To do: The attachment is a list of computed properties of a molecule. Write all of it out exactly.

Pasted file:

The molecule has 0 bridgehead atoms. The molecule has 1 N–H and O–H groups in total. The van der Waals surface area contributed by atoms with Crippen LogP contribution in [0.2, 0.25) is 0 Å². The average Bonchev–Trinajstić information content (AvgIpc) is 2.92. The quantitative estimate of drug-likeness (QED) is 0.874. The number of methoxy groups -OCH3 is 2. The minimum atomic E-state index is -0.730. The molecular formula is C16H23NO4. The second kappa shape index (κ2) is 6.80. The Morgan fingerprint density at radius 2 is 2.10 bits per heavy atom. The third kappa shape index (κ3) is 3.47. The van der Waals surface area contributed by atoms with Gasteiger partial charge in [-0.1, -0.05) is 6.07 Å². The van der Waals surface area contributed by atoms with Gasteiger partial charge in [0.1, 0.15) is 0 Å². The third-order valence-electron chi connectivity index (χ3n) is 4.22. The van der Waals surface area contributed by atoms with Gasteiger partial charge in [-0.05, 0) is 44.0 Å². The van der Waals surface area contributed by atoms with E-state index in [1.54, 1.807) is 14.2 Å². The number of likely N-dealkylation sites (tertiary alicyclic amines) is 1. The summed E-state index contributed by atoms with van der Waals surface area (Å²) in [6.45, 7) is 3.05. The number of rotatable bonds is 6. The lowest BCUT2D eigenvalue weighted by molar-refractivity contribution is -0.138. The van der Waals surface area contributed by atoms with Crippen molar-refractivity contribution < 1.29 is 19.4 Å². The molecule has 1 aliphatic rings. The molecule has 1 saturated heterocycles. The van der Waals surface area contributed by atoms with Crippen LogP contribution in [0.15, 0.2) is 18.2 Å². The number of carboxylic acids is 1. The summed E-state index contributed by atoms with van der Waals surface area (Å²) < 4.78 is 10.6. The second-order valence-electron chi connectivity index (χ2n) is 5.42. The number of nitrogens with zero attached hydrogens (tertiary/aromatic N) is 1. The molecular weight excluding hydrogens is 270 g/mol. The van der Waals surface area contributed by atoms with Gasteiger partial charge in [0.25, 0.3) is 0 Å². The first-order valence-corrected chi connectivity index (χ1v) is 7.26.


The molecule has 0 bridgehead atoms. The molecule has 1 N–H and O–H groups in total. The van der Waals surface area contributed by atoms with Crippen LogP contribution in [0.2, 0.25) is 0 Å². The average Bonchev–Trinajstić information content (AvgIpc) is 2.92. The quantitative estimate of drug-likeness (QED) is 0.874. The number of methoxy groups -OCH3 is 2. The minimum atomic E-state index is -0.730. The molecular formula is C16H23NO4. The second kappa shape index (κ2) is 6.80. The Morgan fingerprint density at radius 2 is 2.10 bits per heavy atom. The third kappa shape index (κ3) is 3.47. The van der Waals surface area contributed by atoms with Gasteiger partial charge in [-0.1, -0.05) is 6.07 Å². The van der Waals surface area contributed by atoms with Gasteiger partial charge in [0.1, 0.15) is 0 Å². The third-order valence-electron chi connectivity index (χ3n) is 4.22. The van der Waals surface area contributed by atoms with Gasteiger partial charge in [-0.05, 0) is 44.0 Å². The van der Waals surface area contributed by atoms with E-state index in [1.54, 1.807) is 14.2 Å². The number of likely N-dealkylation sites (tertiary alicyclic amines) is 1. The summed E-state index contributed by atoms with van der Waals surface area (Å²) in [6.45, 7) is 3.05. The number of rotatable bonds is 6. The lowest BCUT2D eigenvalue weighted by molar-refractivity contribution is -0.138. The van der Waals surface area contributed by atoms with Crippen molar-refractivity contribution < 1.29 is 19.4 Å². The molecule has 1 aliphatic rings. The molecule has 1 saturated heterocycles. The van der Waals surface area contributed by atoms with Crippen LogP contribution in [0.15, 0.2) is 18.2 Å². The number of carboxylic acids is 1. The summed E-state index contributed by atoms with van der Waals surface area (Å²) < 4.78 is 10.6. The second-order valence-electron chi connectivity index (χ2n) is 5.42. The number of nitrogens with zero attached hydrogens (tertiary/aromatic N) is 1. The molecular weight excluding hydrogens is 270 g/mol. The van der Waals surface area contributed by atoms with Gasteiger partial charge in [0.25, 0.3) is 0 Å². The first-order valence-corrected chi connectivity index (χ1v) is 7.26.